What are the definition of Human Rights?
Human rights are basic entitlements for everyone. They are international standards for all people to be treated equally and with dignity.
What are business enterprises?
Business enterprises refer to all businesses, both transnational and others, regardless of sector or country of domicile or operation, of any size, ownership form or structure.
How does business and human rights differ from corporate social responsiblity?
In the past business enterprises have tended to approach social issues through their corporate social responsibility (CSR) programmes. CSR is frequently seen as the way that industry integrates economics, social and environmental concerns into their activities. However, many CSR initiatives are undertaken selectively, are ad hoc, and only consist of charitable acts. They are based on what the company voluntarily chooses to address.
In contrast, respecting human rights is not a voluntary undertaking. It requires commitment from businesses. A human rights framework provides a universally recognized, people-centred approach to business’s social and environmental impacts. In order to expected to implement policies to prevent and address the potential and actual negative effects of its activities.
How has the United Nation addressed business and human rights?
The United Nations Secretary-General launched the voluntary Global Compact in 2000, a global platform which convenes businesses together with UN agencies, labour, and civil society in support of human rights, labour, the environment and anti-corruption. In 2005 the United Nations Commission on Human Rights (replaced by the Human Rights Council in 2006) appointed a Special Representative of the United Nations Secretary-General on the issue of human rights and transnational corporations and other business enterprises, Professor John Ruggie. He was mandated to identify and clarify standards of corporate responsibility and accountability regarding human rights, including the role of States. The Special Representative proposed the “Protect, Respect and Remedy” policy framework that the United Nations Human Rights Council unanimously welcomed in 2008. This framework consists of three pillars:
The State duty to protect against human rights abuses by third parties, including business enterprises, through policies, regulation, and adjudication.
The corporate responsibility to respect human rights, which means that business enterprises should act with due diligence to avoid infringing on the rights of others and to address the adverse impacts of their activities; and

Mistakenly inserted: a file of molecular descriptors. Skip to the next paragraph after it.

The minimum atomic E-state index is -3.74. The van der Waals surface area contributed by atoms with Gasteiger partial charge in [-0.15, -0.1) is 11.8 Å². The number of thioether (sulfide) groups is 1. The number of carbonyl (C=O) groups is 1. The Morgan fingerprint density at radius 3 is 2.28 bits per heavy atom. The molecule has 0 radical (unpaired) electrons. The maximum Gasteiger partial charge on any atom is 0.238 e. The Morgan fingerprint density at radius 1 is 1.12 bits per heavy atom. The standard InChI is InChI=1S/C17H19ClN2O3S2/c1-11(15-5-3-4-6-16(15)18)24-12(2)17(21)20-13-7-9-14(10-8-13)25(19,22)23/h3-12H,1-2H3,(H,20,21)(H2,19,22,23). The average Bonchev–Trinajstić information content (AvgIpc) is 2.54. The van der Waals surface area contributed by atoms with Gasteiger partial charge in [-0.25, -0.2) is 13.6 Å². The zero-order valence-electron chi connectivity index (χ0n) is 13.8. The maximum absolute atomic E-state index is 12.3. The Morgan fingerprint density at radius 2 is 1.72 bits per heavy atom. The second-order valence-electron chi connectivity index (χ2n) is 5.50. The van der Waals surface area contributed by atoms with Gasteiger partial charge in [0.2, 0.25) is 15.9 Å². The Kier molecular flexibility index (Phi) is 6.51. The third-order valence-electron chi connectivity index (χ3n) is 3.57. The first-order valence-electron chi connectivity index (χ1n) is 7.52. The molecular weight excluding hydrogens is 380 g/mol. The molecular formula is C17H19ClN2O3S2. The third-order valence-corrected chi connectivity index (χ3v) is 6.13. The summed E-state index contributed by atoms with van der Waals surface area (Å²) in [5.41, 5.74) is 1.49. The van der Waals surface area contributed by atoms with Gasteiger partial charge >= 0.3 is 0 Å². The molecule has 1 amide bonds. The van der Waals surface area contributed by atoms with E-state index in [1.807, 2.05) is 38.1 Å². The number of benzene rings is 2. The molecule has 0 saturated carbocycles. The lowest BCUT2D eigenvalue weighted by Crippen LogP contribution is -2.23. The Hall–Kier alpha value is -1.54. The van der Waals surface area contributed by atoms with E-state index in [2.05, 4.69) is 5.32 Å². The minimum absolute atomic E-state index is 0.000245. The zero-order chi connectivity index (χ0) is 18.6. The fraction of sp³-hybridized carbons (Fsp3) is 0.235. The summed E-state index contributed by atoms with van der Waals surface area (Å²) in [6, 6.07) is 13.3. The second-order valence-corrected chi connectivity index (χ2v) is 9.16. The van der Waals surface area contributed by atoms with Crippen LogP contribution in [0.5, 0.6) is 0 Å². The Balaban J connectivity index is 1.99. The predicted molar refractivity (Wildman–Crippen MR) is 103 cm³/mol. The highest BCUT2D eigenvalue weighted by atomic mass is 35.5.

the need for greater access to remedy for victims of business-related abuse, both judicial and non-judicial.
What are the Guiding Principles?
They are set of 31 standards to support the implementation of the United Nation “Protect, Respect and Remedy” policy framework. They are based on the three “Protect, Respect and Remedy” pillars. They are the product of six years of research and extensive consultations involving governments, businesses enterprises and associations, civil society, affected individuals and communities, and investors. They highlight what steps States should take to foster business’s respect for human rights; provide a blueprint for businesses to become aware and demonstrate to others that they respect human rights and reduce the risk of causing or contributing to human rights harm; and constitute a set of benchmarks for stakeholders to assess business’ respect for human rights. They also stipulate what both States and business enterprise should do to enhance access to effective remedies for those whose rights have been harmed.
What is the “status” of the Guiding Principles?
On 16 June 2011, the United Nations Human Rights Council unanimously endorsed the Guiding Principles (resolution 17/4). While not a legally binding document, this endorsement established the Guiding Principles as the authoritative global reference point for business and human rights.
When it endorsed the Guiding Principles, the Human Rights Council (A/HRC/17/4, para. 6) also established a Working Group on business and human rights (composed of five independent experts) to promote the implementation of the Guiding Principles, as well as an annual forum on business and human rights under the guidance of the Working Group.